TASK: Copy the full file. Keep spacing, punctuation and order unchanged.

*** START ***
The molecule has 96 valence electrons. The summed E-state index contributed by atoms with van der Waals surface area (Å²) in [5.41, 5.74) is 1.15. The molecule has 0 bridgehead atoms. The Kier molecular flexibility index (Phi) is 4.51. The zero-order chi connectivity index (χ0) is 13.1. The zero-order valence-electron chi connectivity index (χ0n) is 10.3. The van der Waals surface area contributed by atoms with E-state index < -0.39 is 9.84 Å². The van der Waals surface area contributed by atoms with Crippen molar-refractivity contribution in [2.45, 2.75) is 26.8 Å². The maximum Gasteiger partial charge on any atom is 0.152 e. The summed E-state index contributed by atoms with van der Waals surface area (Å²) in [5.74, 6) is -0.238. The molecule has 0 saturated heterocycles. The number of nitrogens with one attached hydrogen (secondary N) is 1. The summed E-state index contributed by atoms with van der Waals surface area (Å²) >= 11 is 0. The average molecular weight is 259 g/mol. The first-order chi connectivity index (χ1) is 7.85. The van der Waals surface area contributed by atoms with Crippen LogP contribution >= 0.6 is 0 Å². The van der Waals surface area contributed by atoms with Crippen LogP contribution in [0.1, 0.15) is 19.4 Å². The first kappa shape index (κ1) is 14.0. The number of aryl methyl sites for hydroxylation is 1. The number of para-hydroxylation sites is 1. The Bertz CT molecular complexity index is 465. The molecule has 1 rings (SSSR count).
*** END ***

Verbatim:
The molecule has 96 valence electrons. The summed E-state index contributed by atoms with van der Waals surface area (Å²) in [5.41, 5.74) is 1.15. The molecule has 0 bridgehead atoms. The Kier molecular flexibility index (Phi) is 4.51. The zero-order chi connectivity index (χ0) is 13.1. The zero-order valence-electron chi connectivity index (χ0n) is 10.3. The van der Waals surface area contributed by atoms with E-state index < -0.39 is 9.84 Å². The van der Waals surface area contributed by atoms with Crippen molar-refractivity contribution in [2.45, 2.75) is 26.8 Å². The maximum Gasteiger partial charge on any atom is 0.152 e. The summed E-state index contributed by atoms with van der Waals surface area (Å²) in [5.74, 6) is -0.238. The molecule has 0 saturated heterocycles. The number of nitrogens with one attached hydrogen (secondary N) is 1. The summed E-state index contributed by atoms with van der Waals surface area (Å²) >= 11 is 0. The average molecular weight is 259 g/mol. The first-order chi connectivity index (χ1) is 7.85. The van der Waals surface area contributed by atoms with Crippen LogP contribution >= 0.6 is 0 Å². The van der Waals surface area contributed by atoms with Crippen LogP contribution in [0.1, 0.15) is 19.4 Å². The first kappa shape index (κ1) is 14.0. The number of aryl methyl sites for hydroxylation is 1. The number of para-hydroxylation sites is 1. The Bertz CT molecular complexity index is 465. The molecule has 1 rings (SSSR count).